Bitcoin may be off limits, but the coffee chain is not overlooking the technology that underpins cryptocurrencies. Howard Schultz, Starbucks executive chairman and the face behind the brand, suggested blockchain could very well be part of the coffee retailer’s future, pointing to the possibility of a “proprietary digital currency integrated into our application.” He told Fox Business:
“I think blockchain technology is probably the rails in which an integrated app at Starbucks will be sitting on top of.”
It’s interesting because Schultz on the company’s latest earnings call suggested they weren’t developing their own cryptocurrency nor investing in any blockchain startups. But he did at that time point to the blockchain for eventually delivering a “consumer application” for cryptos.
If you’re thinking Ripple’s XRP would have been ideal, consider that Ripple chief Brad Garlinghouse doesn’t consider XRP a cryptocurrency.
“It’s not currency. I can’t go to Starbucks or Amazon and use [it.] … These are digital assets. If the asset solves a real problem for a real customer, then there’ll be value in the asset.” — Brad Garlinghouse at the Yahoo Finance All Markets Summit on Crypto
Starbucks, which is spearheading its maiden “cashless store” in Seattle, has embraced mobile tech payments. “Over the last four-to-five years, Starbucks has created a proxy for a mobile digital payments system,” said Schultz on Fox Business, pointing to the fact that 50% of the company’s tender is paid for with people’s smartphones. Meanwhile, in China, which is a leader in mobile payments, nearly three-quarters of the business is cashless.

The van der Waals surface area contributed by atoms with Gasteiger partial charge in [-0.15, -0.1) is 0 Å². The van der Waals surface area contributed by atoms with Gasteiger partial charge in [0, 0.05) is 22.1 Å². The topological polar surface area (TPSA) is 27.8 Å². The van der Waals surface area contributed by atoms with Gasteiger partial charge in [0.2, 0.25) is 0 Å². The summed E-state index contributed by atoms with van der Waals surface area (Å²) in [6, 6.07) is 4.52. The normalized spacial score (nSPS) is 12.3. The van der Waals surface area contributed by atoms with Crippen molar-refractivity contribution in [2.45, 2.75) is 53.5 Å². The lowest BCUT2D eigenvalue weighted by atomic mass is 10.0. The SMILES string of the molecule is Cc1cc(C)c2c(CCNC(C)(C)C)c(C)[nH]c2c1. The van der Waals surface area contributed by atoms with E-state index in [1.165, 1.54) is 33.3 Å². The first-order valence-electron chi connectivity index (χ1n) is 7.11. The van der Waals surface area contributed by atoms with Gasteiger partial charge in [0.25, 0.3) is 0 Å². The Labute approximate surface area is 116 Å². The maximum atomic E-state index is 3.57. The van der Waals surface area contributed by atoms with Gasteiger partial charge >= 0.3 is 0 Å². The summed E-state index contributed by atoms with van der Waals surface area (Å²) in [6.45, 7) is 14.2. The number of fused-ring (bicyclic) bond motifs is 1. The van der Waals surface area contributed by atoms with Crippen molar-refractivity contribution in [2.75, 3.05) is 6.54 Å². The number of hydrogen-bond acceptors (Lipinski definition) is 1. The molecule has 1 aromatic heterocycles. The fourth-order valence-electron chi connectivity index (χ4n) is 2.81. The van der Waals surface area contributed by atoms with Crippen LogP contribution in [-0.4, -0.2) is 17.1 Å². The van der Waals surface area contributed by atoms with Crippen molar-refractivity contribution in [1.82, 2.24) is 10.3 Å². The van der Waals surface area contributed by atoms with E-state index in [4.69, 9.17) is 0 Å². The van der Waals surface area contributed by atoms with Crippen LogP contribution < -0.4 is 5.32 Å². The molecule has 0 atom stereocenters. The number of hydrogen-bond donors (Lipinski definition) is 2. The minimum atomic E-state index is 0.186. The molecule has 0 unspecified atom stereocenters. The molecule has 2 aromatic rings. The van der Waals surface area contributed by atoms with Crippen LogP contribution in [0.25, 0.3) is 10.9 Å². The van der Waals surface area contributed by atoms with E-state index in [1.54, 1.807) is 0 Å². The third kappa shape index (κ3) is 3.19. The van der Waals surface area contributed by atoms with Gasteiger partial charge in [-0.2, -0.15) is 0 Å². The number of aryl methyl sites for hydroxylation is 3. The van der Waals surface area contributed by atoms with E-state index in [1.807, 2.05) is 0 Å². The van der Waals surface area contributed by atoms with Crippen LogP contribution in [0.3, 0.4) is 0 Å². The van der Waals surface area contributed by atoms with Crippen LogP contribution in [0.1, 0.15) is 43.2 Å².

Blockchain, Yes. Bitcoin, No.
But Schultz has no interest in bitcoin, having shunned the cryptocurrency likely for lengthy transaction times and hefty fees that have plagued the network.
Blockchain technology could be the gateway for the company to accept a cryptocurrency that’s more conducive to payments. The public ledger could also be a way to demonstrate its commitment to ethically sourced ingredients for menu-items, with the ability to track products such as coffee and cocoa from farm to table. Schutz emphasized the company’s commitment to the community, and the public ledger is certainly a good way to record and share it.
No Blockchain Pop
Schultz made the comments on Feb. 27, and the stock didn’t maintain the typical “blockchain bounce” that listed companies get for associating blockchain with their operations in some way.
Schultz’s noted the company’s long-term view, one that won’t be driven by any one quarter’s performance. He’s more focused on making the brand as relevant outside retail locations as inside, which he says is the “real question” for all brick-and-mortar stores these days.